NOTE: THESE ARE FUCKING AWESOME!
A Scottish quick bread, scones may have derived their name from the
Stone of Destiny (or Scone), the place where Scottish kings were once
crowned. Other sources claim that the word comes from
schoonbrot or sconbrot, meaning "fine white bread."
Scones were traditionally made with oats and cooked on a griddle,
while modern versions are generally prepared with flour and .
- 2 cups all-purpose flour
- 1/4 cup sugar
- 3 tsp. baking powder
- 1/2 tsp. salt
- 8 Tbs. (1 stick) chilled unsalted butter, cut into small pieces
- 1/2 cup currants
- 1 egg
- 1/2 cup heavy cream
- Zest of 1 orange
Preheat an oven to 350ºF. Lightly grease
the a large bowl of
a food processor, combine the flour, sugar, baking powder and
salt and to combine. Add the butter and
pulse until the mixture resembles pea-size crumbs.
Transfer to In a large bowl,
add the currants and stir to mix. In a small bowl, whisk together the
egg, cream and orange zest until blended and add to the flour mixture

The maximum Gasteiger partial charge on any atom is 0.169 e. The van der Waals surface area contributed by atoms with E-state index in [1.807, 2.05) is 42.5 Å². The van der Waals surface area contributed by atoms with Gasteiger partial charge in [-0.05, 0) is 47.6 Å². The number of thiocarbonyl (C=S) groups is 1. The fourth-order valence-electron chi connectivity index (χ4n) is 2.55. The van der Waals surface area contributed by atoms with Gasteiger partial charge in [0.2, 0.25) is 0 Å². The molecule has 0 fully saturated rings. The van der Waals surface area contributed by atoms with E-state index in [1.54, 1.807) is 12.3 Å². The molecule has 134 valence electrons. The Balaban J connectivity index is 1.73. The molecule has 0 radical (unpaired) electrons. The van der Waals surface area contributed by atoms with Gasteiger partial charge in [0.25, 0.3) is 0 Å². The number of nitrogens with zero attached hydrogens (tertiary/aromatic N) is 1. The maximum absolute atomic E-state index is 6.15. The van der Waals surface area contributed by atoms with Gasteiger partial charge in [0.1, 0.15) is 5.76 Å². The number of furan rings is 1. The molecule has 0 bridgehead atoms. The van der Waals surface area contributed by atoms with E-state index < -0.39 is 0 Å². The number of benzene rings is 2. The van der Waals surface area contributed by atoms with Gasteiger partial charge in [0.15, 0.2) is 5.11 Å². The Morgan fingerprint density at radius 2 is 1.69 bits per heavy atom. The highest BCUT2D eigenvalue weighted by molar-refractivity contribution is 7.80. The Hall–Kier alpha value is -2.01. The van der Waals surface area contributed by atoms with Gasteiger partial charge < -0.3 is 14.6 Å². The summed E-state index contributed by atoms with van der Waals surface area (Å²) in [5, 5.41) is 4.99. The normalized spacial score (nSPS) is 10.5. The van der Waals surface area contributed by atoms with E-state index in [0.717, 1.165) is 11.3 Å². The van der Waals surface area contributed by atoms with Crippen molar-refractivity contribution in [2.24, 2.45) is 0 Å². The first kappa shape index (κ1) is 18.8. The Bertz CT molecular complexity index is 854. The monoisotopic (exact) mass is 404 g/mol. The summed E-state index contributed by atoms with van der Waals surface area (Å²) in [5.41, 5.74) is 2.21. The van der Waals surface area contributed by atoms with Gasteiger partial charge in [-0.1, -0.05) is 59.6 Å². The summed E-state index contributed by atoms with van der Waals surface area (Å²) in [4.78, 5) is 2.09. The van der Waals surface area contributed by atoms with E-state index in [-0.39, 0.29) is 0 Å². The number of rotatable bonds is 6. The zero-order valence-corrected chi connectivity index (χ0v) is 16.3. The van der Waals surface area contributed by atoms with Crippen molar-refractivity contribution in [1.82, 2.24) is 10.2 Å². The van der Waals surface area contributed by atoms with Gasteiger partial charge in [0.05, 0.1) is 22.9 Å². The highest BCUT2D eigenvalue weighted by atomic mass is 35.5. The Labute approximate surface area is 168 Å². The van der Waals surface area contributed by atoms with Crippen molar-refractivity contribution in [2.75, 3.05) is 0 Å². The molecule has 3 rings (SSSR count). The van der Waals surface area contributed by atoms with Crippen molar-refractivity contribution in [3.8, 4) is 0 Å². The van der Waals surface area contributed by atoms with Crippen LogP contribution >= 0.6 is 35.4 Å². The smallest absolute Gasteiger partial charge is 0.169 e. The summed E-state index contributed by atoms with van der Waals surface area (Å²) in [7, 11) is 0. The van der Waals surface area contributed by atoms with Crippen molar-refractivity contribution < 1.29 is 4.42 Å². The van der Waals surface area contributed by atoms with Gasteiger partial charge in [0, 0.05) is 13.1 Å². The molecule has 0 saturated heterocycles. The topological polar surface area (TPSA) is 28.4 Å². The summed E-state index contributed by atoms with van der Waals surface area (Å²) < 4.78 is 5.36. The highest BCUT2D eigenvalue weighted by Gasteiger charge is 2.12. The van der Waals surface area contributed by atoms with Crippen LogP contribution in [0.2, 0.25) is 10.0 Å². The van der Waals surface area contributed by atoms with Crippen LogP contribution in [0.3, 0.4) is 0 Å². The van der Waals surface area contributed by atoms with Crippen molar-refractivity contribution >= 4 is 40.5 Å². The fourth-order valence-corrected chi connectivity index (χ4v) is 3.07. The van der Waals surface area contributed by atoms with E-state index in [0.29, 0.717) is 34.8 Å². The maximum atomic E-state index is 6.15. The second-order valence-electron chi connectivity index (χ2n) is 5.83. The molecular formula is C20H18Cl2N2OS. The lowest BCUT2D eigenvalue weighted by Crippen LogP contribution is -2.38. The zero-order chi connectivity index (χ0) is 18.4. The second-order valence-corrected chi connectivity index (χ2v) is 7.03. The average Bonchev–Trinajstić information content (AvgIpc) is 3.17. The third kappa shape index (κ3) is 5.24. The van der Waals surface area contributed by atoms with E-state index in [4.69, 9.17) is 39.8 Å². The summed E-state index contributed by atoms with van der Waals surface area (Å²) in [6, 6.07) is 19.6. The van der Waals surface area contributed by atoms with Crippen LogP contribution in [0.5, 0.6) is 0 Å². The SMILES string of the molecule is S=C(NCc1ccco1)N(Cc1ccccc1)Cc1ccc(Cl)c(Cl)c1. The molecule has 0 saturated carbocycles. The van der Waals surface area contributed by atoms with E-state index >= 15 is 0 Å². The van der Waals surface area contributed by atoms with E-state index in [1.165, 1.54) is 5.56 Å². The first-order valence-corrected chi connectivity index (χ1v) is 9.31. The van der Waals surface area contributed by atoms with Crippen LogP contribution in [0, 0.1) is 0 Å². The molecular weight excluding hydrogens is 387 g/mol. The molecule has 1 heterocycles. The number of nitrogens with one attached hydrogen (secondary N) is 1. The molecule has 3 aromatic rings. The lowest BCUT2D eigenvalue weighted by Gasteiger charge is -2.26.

Using a fork, -- or use Nori's version by making a
pit in the dry mix and whisking à la my dad's gravy/mashpotato volcano
-- stir to form large, moist clumps of dough.
Turn the dough out onto a lightly floured surface and press together
with your hands until the dough comes together. Roll out the dough,
flouring as needed, into a 10-inch round about 3/4 inch thick. Cut
8 12 equal-size wedges and press each wedge
into a well of the prepared pan. Dance while
baking. Bake until the scones are golden, about 25 minutes.
Invert the pan onto a wire rack and lift off the pan. Let the
scones cool for 10 minutes before serving. Makes 8 scones.
Eat immediately with tea.
Adapted from a recipe given to Chuck Williams by Judy Rodgers,
Executive Chef and Co-Owner, Zuni Café, San Francisco.
Annotated by Claire Weiß